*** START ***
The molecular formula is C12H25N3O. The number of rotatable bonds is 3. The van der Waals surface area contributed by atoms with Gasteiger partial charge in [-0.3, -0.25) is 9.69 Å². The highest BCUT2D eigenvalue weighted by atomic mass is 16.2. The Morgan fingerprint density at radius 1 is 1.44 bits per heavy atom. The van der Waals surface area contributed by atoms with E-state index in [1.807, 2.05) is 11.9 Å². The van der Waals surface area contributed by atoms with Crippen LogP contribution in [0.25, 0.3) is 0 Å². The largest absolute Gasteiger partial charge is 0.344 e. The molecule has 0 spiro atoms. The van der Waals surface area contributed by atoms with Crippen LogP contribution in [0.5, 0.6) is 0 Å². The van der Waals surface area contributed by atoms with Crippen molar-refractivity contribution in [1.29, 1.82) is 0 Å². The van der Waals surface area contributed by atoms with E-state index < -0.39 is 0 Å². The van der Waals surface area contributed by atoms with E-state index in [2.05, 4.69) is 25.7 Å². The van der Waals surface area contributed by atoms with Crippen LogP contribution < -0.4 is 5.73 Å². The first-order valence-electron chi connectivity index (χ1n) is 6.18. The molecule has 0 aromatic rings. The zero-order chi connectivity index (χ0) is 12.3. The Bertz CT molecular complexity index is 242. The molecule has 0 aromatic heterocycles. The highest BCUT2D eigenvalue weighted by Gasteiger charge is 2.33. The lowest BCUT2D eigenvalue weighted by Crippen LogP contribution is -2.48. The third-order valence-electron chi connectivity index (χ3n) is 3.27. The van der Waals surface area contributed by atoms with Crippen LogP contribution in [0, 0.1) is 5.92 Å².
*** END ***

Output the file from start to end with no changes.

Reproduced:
The molecular formula is C12H25N3O. The number of rotatable bonds is 3. The van der Waals surface area contributed by atoms with Gasteiger partial charge in [-0.3, -0.25) is 9.69 Å². The highest BCUT2D eigenvalue weighted by atomic mass is 16.2. The Morgan fingerprint density at radius 1 is 1.44 bits per heavy atom. The van der Waals surface area contributed by atoms with E-state index in [1.807, 2.05) is 11.9 Å². The van der Waals surface area contributed by atoms with Crippen LogP contribution in [0.25, 0.3) is 0 Å². The largest absolute Gasteiger partial charge is 0.344 e. The molecule has 0 spiro atoms. The van der Waals surface area contributed by atoms with Crippen LogP contribution in [0.5, 0.6) is 0 Å². The van der Waals surface area contributed by atoms with Crippen molar-refractivity contribution in [1.29, 1.82) is 0 Å². The van der Waals surface area contributed by atoms with E-state index < -0.39 is 0 Å². The van der Waals surface area contributed by atoms with E-state index in [2.05, 4.69) is 25.7 Å². The van der Waals surface area contributed by atoms with Crippen LogP contribution < -0.4 is 5.73 Å². The first-order valence-electron chi connectivity index (χ1n) is 6.18. The molecule has 0 aromatic rings. The zero-order chi connectivity index (χ0) is 12.3. The Bertz CT molecular complexity index is 242. The molecule has 0 aromatic heterocycles. The highest BCUT2D eigenvalue weighted by Gasteiger charge is 2.33. The lowest BCUT2D eigenvalue weighted by Crippen LogP contribution is -2.48. The third-order valence-electron chi connectivity index (χ3n) is 3.27. The van der Waals surface area contributed by atoms with Crippen LogP contribution in [0, 0.1) is 5.92 Å².